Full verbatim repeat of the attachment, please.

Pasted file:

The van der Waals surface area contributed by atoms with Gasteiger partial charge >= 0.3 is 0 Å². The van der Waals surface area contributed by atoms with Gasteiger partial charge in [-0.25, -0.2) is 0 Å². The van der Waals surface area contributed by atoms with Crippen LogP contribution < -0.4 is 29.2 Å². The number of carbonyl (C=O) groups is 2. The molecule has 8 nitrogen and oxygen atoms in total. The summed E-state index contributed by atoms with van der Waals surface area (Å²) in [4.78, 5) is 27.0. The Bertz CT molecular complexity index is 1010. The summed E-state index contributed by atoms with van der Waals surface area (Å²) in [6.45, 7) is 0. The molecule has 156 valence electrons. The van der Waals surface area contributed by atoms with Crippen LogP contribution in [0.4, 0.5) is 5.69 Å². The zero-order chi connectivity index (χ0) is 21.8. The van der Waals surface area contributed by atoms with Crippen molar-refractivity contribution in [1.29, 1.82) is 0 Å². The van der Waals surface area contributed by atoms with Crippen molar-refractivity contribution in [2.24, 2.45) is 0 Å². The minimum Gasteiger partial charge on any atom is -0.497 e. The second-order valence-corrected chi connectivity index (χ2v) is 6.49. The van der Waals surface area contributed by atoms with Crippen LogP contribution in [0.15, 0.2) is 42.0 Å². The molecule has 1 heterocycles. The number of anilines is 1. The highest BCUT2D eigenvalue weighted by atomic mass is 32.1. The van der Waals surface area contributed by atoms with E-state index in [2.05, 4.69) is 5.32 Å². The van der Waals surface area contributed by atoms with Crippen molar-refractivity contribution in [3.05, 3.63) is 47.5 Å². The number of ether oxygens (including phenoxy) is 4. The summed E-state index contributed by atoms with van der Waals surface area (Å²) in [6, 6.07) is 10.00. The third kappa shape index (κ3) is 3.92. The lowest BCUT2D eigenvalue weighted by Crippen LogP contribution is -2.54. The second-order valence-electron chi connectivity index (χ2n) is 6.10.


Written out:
The van der Waals surface area contributed by atoms with Gasteiger partial charge >= 0.3 is 0 Å². The van der Waals surface area contributed by atoms with Gasteiger partial charge in [-0.25, -0.2) is 0 Å². The van der Waals surface area contributed by atoms with Crippen LogP contribution < -0.4 is 29.2 Å². The number of carbonyl (C=O) groups is 2. The molecule has 8 nitrogen and oxygen atoms in total. The summed E-state index contributed by atoms with van der Waals surface area (Å²) in [4.78, 5) is 27.0. The Bertz CT molecular complexity index is 1010. The summed E-state index contributed by atoms with van der Waals surface area (Å²) in [6.45, 7) is 0. The molecule has 156 valence electrons. The van der Waals surface area contributed by atoms with Crippen LogP contribution in [0.4, 0.5) is 5.69 Å². The zero-order chi connectivity index (χ0) is 21.8. The van der Waals surface area contributed by atoms with Crippen molar-refractivity contribution in [1.29, 1.82) is 0 Å². The van der Waals surface area contributed by atoms with Crippen molar-refractivity contribution in [2.24, 2.45) is 0 Å². The minimum Gasteiger partial charge on any atom is -0.497 e. The second-order valence-corrected chi connectivity index (χ2v) is 6.49. The van der Waals surface area contributed by atoms with Crippen LogP contribution in [0.15, 0.2) is 42.0 Å². The molecule has 1 heterocycles. The number of anilines is 1. The highest BCUT2D eigenvalue weighted by atomic mass is 32.1. The van der Waals surface area contributed by atoms with E-state index in [2.05, 4.69) is 5.32 Å². The van der Waals surface area contributed by atoms with Crippen molar-refractivity contribution in [3.05, 3.63) is 47.5 Å². The number of ether oxygens (including phenoxy) is 4. The summed E-state index contributed by atoms with van der Waals surface area (Å²) in [6, 6.07) is 10.00. The third kappa shape index (κ3) is 3.92. The lowest BCUT2D eigenvalue weighted by Crippen LogP contribution is -2.54. The second-order valence-electron chi connectivity index (χ2n) is 6.10.